Players roam around the field of play in continuous motion wearing flag-belts like those we’ve all used when playing games like, flag football or capture the flag. Two key concepts within speedball help explain what players do while running around: the “air ball” and the “ground ball.”

An air ball means it’s caught in the air off of the foot of you or another player. Once the ball is in your hands, you can run, throw it, pass it, or try to score. If the opposing team pulls the flag off your belt while you have the ball, then the other team gets to take an indirect kick from that spot on the ground. Though if desired, this rule can be reversed and the carrier keeps possession and gets a kick. In some variations, players can only take one step if catching the ball while stationary and just two steps if catching on the run.

It’s worth noting that, as is the case with many obscure and “unofficial” sports, rules can vary and even be changed based on how play is progressing with those involved, or the specific skill being focused on.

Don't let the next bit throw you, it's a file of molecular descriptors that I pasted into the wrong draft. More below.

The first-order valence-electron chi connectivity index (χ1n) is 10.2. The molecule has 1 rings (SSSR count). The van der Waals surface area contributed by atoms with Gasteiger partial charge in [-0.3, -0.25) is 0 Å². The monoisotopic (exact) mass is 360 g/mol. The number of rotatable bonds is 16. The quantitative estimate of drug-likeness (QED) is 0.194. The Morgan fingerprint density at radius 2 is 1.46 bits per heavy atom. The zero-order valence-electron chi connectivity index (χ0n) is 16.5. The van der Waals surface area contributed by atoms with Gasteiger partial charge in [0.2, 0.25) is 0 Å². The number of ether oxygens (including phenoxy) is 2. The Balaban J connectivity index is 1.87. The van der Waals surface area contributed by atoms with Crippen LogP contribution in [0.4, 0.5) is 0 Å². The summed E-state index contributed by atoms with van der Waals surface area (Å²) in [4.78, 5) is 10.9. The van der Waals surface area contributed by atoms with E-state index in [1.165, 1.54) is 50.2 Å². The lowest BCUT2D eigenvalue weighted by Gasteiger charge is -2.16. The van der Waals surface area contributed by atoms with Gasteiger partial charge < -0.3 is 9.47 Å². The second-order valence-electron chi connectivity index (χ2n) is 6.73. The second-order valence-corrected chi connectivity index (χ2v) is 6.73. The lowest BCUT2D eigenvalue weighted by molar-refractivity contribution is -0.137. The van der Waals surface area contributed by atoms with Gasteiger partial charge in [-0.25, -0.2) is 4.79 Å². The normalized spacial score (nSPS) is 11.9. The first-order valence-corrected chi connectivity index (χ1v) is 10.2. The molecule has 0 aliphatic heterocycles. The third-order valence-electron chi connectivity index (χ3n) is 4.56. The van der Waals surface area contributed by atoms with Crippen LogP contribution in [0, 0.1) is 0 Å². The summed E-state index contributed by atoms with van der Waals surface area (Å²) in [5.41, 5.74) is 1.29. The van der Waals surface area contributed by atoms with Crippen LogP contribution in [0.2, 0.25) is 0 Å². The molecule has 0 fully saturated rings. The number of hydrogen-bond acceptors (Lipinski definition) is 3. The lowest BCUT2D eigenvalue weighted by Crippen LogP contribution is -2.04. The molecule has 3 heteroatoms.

“We make a couple of modifications to the game to make it work with the different dynamics in a class, from year to year,” said Bill Miller, physical education teacher at The Wellington School in Columbus, Ohio. After first playing it as a student at The Ohio State University, Miller’s been teaching speedball to the school’s upper and middle PE classes for about 20 years.

So, then what about ground balls? A ground ball is when the ball touches the ground and is stationary, rolling, or bouncing. At this point, speedball somewhat turns into regular soccer. The ball cannot be played with the hands or any part of the arms, and must be kicked or bounced off the body. Players dribble the ball with their feet down the field to score or set up an air ball to a teammate.